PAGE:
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Coping with intrusive thoughts caused by OCD

Intrusive thoughts are something that many people experience. They can be unwelcome, unpleasant and involve saying or doing something violent, sexual or taboo.

For some people, these intrusive thoughts quickly appear and disappear, and leave no lasting impression. But for others, they can linger and occur time and time again, leading to a great deal of stress and anxiety.

For someone struggling with an obsessive compulsive disorder (OCD), intrusive thoughts can cause extreme worry and are followed by compulsions, which can be mental or physical.

What are examples of intrusive thoughts in OCD?

A person with OCD may experience intrusive thoughts that are related to one of the following:

  • Violence – thoughts about harming themselves or others
  • Religion – thoughts that are against their religious beliefs
  • Relationships – thoughts about the strength of their relationship
  • Sex – thoughts about sexuality or sexual harm

What causes these intrusive thoughts in OCD?

Intrusive thoughts are a common symptom of OCD, and someone suffering with the disorder will place great significance on them.

A person with OCD will often worry that an intrusive thought means that they want to act on that particular thought. They may fear that the thoughts could lead to them carrying out harmful behaviours or that the thoughts are evidence that they have terrible urges existing deep inside their mind.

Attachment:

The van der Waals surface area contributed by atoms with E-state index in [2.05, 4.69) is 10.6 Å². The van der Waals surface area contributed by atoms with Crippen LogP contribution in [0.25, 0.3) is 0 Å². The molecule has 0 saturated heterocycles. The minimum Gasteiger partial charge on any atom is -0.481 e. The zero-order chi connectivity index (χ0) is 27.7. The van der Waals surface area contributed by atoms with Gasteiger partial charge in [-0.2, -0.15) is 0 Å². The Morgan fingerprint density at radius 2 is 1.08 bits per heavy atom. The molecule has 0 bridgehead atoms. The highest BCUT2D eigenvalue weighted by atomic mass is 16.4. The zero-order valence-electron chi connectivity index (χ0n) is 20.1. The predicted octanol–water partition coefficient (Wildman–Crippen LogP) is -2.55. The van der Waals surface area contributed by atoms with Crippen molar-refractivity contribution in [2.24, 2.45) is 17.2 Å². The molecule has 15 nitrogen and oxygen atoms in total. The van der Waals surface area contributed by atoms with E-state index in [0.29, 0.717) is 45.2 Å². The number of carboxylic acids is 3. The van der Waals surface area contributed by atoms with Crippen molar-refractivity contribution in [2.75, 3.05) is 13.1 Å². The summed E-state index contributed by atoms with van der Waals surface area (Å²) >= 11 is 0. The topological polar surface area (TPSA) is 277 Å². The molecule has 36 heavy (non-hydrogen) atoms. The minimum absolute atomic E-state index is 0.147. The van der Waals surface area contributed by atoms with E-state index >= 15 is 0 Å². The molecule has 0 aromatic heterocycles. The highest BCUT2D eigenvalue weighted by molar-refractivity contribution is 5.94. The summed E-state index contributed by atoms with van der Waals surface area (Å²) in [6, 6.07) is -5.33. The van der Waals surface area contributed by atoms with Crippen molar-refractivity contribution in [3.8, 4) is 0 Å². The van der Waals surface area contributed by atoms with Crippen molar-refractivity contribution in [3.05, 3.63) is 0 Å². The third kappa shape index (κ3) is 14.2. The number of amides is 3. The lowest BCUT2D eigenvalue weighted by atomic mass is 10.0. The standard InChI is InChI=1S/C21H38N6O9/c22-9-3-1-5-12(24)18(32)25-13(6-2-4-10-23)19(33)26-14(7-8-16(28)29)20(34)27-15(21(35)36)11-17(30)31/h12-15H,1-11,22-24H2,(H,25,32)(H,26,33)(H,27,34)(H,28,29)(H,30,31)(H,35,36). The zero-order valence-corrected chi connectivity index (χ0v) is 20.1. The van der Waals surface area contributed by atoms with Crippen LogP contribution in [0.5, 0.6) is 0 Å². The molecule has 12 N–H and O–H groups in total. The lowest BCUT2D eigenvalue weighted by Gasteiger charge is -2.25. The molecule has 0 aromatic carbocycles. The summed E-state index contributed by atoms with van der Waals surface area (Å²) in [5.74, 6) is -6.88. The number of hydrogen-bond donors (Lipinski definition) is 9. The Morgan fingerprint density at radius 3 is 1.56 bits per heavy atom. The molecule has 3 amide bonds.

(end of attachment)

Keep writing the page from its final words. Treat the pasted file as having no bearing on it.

These beliefs can then cause the person to struggle with intense anxiety and worry, leading to their intrusive thoughts becoming more frequent. They will then carry out compulsions in an attempt to put a stop to their intrusive thoughts and neutralise their anxiety.

Some examples of the compulsions that a person with OCD may carry out include:

  • A person may count in their head so that they can fill their mind and get rid of the intrusive thought in order to stop something bad from potentially happening
  • A person may check their body to make sure there are no signs of arousal if they have sexual intrusive thoughts
  • A person may seek constant reassurance from their partner if they have intrusive thoughts related to their relationship

The intrusive thoughts and compulsions that someone with OCD experiences will typically differ from person to person. They will often be incredibly debilitating, taking up many hours of the day and causing immense emotional turmoil.

How do you overcome OCD and its intrusive thoughts?

For anyone who is having intrusive thoughts, it is important to remember that these thoughts are normal. Everyone experiences them.

But if they are frequent, incredibly overwhelming and you find yourself carrying out compulsions in an attempt to cope, you may need professional support in order to overcome the challenges they are causing you.